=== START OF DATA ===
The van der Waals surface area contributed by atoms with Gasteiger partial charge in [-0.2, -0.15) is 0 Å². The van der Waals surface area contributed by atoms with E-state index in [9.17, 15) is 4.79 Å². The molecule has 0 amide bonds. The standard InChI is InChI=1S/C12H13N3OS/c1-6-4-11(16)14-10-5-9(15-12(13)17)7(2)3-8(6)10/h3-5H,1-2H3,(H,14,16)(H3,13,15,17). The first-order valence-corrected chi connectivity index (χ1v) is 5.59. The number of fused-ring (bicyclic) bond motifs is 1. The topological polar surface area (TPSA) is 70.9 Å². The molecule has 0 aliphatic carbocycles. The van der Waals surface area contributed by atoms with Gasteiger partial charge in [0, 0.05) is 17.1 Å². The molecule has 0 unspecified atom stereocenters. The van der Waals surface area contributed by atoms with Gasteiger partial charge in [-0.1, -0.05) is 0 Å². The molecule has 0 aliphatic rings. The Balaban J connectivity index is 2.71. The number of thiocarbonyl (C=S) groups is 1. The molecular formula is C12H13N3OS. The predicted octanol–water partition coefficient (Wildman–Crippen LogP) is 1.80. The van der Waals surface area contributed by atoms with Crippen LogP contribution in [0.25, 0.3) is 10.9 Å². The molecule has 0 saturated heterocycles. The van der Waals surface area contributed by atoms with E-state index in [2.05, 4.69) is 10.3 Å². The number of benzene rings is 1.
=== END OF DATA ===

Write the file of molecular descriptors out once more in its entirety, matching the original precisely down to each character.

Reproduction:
The van der Waals surface area contributed by atoms with Gasteiger partial charge in [-0.2, -0.15) is 0 Å². The van der Waals surface area contributed by atoms with E-state index in [9.17, 15) is 4.79 Å². The molecule has 0 amide bonds. The standard InChI is InChI=1S/C12H13N3OS/c1-6-4-11(16)14-10-5-9(15-12(13)17)7(2)3-8(6)10/h3-5H,1-2H3,(H,14,16)(H3,13,15,17). The first-order valence-corrected chi connectivity index (χ1v) is 5.59. The number of fused-ring (bicyclic) bond motifs is 1. The topological polar surface area (TPSA) is 70.9 Å². The molecule has 0 aliphatic carbocycles. The van der Waals surface area contributed by atoms with Gasteiger partial charge in [0, 0.05) is 17.1 Å². The molecule has 0 unspecified atom stereocenters. The van der Waals surface area contributed by atoms with Gasteiger partial charge in [-0.1, -0.05) is 0 Å². The molecule has 0 aliphatic rings. The Balaban J connectivity index is 2.71. The number of thiocarbonyl (C=S) groups is 1. The molecular formula is C12H13N3OS. The predicted octanol–water partition coefficient (Wildman–Crippen LogP) is 1.80. The van der Waals surface area contributed by atoms with Crippen LogP contribution in [0.25, 0.3) is 10.9 Å². The molecule has 0 saturated heterocycles. The van der Waals surface area contributed by atoms with E-state index in [2.05, 4.69) is 10.3 Å². The number of benzene rings is 1.